LIPA Says It Will Support Construction Of Nation’s First Large Wind Farm Off Montauk

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The Long Island Power Authority is expected this week to officially accept a proposal to construct the nation’s first major offshore wind farm in the waters off Block Island to supply energy to the South Fork. The proposal calls for 15 wind turbines, each standing some 600 feet in height, to be constructed 15 miles south of Block Island and about 30 miles southeast of Montauk. They would generate some 90 megawatts of energy annually, enough to power about 50,000 homes. Early drafts of the project called for the supply lines to come ashore somewhere near Hampton Bays.

It’s the first wind-generated energy proposal that LIPA has accepted as part of its stated goal to add 280 megawatts of renewable energy to its supply grid.

The collection of turbines would be built by Rhode Island-based company Deepwater Wind, which owns the leasing rights to more than 250-square miles of Atlantic Ocean waters and sea floor south of Block Island. The company has said the area, which it calls Deepwater One, could ultimately be home to as many as 200 turbines, producing more than 1,000 megawatts of power, if it is fully developed. The company is calling the project the South Fork Wind Farm.

“New York is boldly leading the way on a clean-energy revolution that will transform the nation’s energy future,” said Deepwater Wind CEO Jeffrey Grybowski in a statement following the LIPA announcement. “Our project is not just the best site for offshore wind in the country, it’s also the right solution to meet the South Fork’s energy demands in a clean and cost-effective way. There’s real momentum for offshore wind in the United States, and Long Islanders are leading the charge.”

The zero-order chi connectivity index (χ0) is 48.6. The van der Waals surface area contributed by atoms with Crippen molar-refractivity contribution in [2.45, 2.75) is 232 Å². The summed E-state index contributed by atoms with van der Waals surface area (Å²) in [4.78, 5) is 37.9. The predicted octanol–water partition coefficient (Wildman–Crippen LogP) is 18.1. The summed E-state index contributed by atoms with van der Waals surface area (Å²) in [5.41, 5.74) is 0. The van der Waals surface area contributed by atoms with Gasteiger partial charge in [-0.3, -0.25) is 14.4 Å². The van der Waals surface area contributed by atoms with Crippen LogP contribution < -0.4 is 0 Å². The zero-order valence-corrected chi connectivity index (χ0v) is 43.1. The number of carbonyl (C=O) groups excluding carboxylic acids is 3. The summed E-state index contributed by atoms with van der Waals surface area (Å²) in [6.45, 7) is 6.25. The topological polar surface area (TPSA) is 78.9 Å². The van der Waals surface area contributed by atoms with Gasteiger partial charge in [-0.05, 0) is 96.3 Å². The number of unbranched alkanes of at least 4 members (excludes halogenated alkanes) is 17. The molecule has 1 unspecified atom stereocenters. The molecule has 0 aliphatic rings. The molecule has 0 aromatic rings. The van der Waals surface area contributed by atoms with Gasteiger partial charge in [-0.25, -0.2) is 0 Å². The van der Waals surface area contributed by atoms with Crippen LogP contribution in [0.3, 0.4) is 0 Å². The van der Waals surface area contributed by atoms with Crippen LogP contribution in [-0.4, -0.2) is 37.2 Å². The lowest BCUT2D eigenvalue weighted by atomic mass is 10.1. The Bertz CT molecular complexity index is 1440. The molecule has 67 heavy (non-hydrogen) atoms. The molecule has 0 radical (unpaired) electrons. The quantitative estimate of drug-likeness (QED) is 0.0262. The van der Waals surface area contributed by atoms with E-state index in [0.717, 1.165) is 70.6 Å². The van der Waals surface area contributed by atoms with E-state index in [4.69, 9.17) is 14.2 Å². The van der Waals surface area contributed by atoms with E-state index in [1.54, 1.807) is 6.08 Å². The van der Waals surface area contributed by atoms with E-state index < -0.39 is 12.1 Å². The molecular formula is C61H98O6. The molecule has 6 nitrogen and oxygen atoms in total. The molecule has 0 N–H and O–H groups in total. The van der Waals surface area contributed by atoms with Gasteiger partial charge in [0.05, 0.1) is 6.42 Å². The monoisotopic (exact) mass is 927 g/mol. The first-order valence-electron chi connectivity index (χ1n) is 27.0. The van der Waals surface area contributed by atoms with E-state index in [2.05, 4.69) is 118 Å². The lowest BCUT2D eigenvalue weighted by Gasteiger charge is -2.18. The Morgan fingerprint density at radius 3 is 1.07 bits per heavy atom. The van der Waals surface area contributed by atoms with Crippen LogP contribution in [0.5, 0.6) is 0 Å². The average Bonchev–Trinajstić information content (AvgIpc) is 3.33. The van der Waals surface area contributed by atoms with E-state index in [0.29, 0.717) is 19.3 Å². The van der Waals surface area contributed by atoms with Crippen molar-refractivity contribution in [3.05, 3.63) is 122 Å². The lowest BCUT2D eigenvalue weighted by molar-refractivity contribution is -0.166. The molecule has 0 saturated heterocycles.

Deepwater Wind has already constructed five turbines four miles off the Block Island shoreline as a pilot project that is expected to supply most of the island’s power when it comes on line later this year.

In 2014, LIPA rejected a proposal from Deepwater Wind for 35 turbines in the same region in the first round of renewable energy projects it accepted, choosing instead to focus on a number of solar projects. It also shelved its own plans for 40 turbines in the Atlantic off Jones Beach. The announcement last week that Long Island’s sole energy provider would finally embrace offshore wind turbines in the Atlantic was hailed by environmental advocates.

“Our transition from fossil fuels to renewables has just [taken] a giant leap forward with this historic decision,” said Adrienne Esposito, executive director of the Citizens Campaign for the Environment, in a joint statement from a group of environmental organizations. “This is a game changer, a legacy that all New Yorkers will be proud of.”

Deepwater Wind has not said how much it expects the project to cost but it would likely be in excess of $200 million in construction costs, according to cost projections for other similar projects.

A spokesperson for Deepwater, Meaghan Whims, said that the first step after the project is officially approved will be to begin negotiating the terms of the contract for the purchase of power from the 15 turbines and start logistical planning of the construction and permit applications.

Ms. Whims said that if all goes smoothly, construction of the turbines could begin in 2019 and the system could be operational by 2022.

LIPA’s board of directors was scheduled to officially vote to approve the project on Wednesday.

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